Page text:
There is one and only one country in the entire world that agrees with and supports all of China’s legal claims in the South China Sea. That country is Taiwan, though China says that Taiwan is not a country, but only a rogue province of China that will return to Chinese control as soon as possible. For the last few years, Taiwan has been governed by the pro-China Kuomintang (KMT) party, which favors the “one China” principle and unification with mainland China, and which has fully supported all of China’s claims in the South China Sea. But Taiwan is about to hold new elections on January 16, and the KMT party is expected to lose to the pro-independence Democratic Progressive Party (DPP). Of Taiwan’s two major political parties, China has always been very friendly with KMT, and very hostile with DPP. China has frequently threatened military action if Taiwan’s leaders take any political steps towards independence from China, and those threats have almost always been directed at the DPP. From a generational point of view, the supporters of the KMT are mostly older generations, including the remaining survivors of Mao Zedong’s bloody Communist Revolution civil war that climaxed in 1949. The supporters of DPP tend to be in the younger generations who have no personal memories of the Communist Revolution, and who are increasingly distant from mainland China as the years go by. As the older generations die off, Taiwan’s people are likely to support independence more and more each year, which could well trigger a military invasion China. China has been annexing regions in the South China Sea that have historically belonged to other countries, and continues to use belligerent military operations to enforce its seizures. China has claimed the entire South China Sea, including regions historically belonging to Vietnam, Brunei, Malaysia, Indonesia, Taiwan and the Philippines. China’s claims are rejected by almost everyone outside of China, and China refuses to submit them to the United Nations court deciding such matters, apparently knowing that they would lose. Read more: http://www.breitbart.com/national-security/2015/12/19/world-view-taiwan-may-reverse-south-china-sea-policy-and-oppose-china/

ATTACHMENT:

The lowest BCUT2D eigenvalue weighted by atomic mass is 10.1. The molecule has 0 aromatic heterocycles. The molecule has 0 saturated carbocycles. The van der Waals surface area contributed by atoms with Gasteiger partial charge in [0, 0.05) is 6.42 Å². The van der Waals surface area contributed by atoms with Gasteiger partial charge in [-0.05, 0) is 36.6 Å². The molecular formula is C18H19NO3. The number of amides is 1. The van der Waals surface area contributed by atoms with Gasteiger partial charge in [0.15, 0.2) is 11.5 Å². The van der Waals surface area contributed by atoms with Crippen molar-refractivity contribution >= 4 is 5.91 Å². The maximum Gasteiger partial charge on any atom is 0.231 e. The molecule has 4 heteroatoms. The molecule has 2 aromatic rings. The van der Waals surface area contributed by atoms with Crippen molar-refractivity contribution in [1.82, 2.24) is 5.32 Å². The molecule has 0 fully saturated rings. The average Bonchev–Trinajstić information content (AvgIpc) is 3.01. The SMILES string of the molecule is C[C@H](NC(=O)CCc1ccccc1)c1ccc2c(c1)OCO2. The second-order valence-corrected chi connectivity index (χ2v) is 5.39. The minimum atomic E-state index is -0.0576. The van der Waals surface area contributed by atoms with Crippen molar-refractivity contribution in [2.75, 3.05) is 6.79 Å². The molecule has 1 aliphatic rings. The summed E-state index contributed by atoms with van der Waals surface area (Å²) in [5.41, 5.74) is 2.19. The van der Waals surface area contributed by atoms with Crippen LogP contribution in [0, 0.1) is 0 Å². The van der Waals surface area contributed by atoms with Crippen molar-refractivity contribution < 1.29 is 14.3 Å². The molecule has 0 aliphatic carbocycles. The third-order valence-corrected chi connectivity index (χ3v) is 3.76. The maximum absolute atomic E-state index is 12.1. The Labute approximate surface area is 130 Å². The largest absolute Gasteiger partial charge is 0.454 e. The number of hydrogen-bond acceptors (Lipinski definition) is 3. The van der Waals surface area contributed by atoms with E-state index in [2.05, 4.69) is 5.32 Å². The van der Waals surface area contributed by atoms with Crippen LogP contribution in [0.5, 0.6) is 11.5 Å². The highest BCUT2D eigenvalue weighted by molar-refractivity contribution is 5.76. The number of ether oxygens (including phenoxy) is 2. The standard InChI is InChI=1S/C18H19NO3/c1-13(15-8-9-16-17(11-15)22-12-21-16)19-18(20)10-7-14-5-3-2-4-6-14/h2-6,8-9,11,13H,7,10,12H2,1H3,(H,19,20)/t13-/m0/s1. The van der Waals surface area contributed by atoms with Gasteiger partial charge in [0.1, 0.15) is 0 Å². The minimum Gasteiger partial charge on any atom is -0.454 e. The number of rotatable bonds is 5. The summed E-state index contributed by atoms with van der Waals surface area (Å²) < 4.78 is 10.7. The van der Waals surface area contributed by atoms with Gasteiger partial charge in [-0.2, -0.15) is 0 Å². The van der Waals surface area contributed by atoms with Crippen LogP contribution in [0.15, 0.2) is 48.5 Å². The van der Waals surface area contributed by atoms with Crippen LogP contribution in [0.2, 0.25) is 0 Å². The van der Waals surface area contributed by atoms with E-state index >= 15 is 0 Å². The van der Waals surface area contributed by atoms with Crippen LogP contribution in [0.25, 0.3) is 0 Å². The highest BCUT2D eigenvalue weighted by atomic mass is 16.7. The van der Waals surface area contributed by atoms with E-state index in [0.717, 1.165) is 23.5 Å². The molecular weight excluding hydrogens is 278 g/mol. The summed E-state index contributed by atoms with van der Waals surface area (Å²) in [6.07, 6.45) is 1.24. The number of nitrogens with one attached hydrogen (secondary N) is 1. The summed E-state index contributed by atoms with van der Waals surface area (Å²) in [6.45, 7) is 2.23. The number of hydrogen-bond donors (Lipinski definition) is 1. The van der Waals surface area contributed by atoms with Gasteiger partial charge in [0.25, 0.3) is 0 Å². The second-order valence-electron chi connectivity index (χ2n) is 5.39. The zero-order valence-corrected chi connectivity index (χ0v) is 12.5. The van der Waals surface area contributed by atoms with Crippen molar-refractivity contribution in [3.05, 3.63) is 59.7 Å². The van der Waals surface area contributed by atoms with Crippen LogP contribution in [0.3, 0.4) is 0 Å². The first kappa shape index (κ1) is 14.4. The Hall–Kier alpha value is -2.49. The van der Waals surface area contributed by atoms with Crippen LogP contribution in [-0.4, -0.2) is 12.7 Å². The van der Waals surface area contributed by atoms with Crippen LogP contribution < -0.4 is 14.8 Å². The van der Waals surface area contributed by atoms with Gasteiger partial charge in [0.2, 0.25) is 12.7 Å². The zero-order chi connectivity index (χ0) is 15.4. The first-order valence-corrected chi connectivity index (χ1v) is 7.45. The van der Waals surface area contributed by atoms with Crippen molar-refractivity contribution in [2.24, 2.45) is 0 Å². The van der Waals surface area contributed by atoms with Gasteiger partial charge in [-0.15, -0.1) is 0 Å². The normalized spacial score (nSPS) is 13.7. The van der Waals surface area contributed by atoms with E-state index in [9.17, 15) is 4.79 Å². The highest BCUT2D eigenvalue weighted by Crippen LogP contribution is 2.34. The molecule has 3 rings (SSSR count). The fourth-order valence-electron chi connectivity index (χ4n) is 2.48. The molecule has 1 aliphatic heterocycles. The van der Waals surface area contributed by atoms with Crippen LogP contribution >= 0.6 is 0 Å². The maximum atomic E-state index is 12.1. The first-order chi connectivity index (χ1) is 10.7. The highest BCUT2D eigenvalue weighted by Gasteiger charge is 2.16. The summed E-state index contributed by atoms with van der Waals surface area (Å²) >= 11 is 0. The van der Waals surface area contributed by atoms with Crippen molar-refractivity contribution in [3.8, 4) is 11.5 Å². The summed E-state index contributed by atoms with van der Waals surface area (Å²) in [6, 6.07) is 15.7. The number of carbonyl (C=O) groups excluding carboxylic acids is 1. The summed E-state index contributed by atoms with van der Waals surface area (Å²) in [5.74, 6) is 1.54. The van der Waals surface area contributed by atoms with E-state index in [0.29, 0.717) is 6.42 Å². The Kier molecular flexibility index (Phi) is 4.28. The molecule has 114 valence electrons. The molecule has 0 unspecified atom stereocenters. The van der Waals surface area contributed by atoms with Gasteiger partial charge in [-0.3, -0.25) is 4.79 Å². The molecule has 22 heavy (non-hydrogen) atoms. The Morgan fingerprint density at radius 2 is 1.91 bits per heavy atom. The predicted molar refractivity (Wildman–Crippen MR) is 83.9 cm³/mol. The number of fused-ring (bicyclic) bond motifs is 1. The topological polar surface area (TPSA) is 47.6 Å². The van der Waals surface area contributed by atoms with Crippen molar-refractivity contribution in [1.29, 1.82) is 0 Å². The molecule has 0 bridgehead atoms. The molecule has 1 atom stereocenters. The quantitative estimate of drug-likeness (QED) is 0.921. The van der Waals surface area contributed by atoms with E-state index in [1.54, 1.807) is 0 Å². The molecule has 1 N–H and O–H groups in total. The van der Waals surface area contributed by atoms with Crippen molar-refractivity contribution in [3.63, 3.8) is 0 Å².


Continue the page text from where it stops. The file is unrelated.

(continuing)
Taiwan Officials Make Low-Profile Visit to Disputed South China Sea